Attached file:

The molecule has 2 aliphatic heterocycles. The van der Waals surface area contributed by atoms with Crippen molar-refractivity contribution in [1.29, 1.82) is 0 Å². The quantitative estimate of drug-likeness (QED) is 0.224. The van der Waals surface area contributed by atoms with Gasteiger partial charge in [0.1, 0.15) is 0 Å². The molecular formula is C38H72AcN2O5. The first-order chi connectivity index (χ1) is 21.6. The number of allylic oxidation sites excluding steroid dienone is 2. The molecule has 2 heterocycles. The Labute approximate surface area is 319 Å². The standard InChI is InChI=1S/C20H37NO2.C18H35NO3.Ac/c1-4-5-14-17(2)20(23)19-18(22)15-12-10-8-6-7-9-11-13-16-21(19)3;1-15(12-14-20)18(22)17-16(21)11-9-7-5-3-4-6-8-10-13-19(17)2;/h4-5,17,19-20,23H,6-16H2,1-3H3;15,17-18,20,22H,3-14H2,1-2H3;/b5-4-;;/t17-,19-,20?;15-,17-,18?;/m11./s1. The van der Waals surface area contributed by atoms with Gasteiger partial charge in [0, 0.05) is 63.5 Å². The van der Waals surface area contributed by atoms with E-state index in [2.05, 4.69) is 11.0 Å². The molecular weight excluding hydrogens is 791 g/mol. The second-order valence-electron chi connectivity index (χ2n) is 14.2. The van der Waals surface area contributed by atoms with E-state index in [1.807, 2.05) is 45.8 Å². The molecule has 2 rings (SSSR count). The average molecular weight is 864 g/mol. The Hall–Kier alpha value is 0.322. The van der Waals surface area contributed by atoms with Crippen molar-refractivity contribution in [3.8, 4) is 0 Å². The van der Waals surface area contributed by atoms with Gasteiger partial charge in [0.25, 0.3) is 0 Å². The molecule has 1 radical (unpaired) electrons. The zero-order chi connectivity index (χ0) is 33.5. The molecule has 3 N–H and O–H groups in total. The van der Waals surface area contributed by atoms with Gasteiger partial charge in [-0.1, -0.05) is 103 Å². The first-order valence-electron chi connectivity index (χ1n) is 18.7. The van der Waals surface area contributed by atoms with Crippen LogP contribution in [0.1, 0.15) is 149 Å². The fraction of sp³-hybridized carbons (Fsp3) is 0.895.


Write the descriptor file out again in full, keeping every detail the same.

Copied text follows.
The molecule has 2 aliphatic heterocycles. The van der Waals surface area contributed by atoms with Crippen molar-refractivity contribution in [1.29, 1.82) is 0 Å². The quantitative estimate of drug-likeness (QED) is 0.224. The van der Waals surface area contributed by atoms with Gasteiger partial charge in [0.1, 0.15) is 0 Å². The molecular formula is C38H72AcN2O5. The first-order chi connectivity index (χ1) is 21.6. The number of allylic oxidation sites excluding steroid dienone is 2. The molecule has 2 heterocycles. The Labute approximate surface area is 319 Å². The standard InChI is InChI=1S/C20H37NO2.C18H35NO3.Ac/c1-4-5-14-17(2)20(23)19-18(22)15-12-10-8-6-7-9-11-13-16-21(19)3;1-15(12-14-20)18(22)17-16(21)11-9-7-5-3-4-6-8-10-13-19(17)2;/h4-5,17,19-20,23H,6-16H2,1-3H3;15,17-18,20,22H,3-14H2,1-2H3;/b5-4-;;/t17-,19-,20?;15-,17-,18?;/m11./s1. The van der Waals surface area contributed by atoms with Gasteiger partial charge in [0, 0.05) is 63.5 Å². The van der Waals surface area contributed by atoms with E-state index in [2.05, 4.69) is 11.0 Å². The molecular weight excluding hydrogens is 791 g/mol. The second-order valence-electron chi connectivity index (χ2n) is 14.2. The van der Waals surface area contributed by atoms with E-state index in [1.807, 2.05) is 45.8 Å². The molecule has 2 rings (SSSR count). The average molecular weight is 864 g/mol. The Hall–Kier alpha value is 0.322. The van der Waals surface area contributed by atoms with Crippen molar-refractivity contribution in [3.8, 4) is 0 Å². The van der Waals surface area contributed by atoms with Gasteiger partial charge in [0.25, 0.3) is 0 Å². The molecule has 1 radical (unpaired) electrons. The zero-order chi connectivity index (χ0) is 33.5. The molecule has 3 N–H and O–H groups in total. The van der Waals surface area contributed by atoms with Gasteiger partial charge in [-0.1, -0.05) is 103 Å². The first-order valence-electron chi connectivity index (χ1n) is 18.7. The van der Waals surface area contributed by atoms with Crippen LogP contribution in [0.1, 0.15) is 149 Å². The fraction of sp³-hybridized carbons (Fsp3) is 0.895.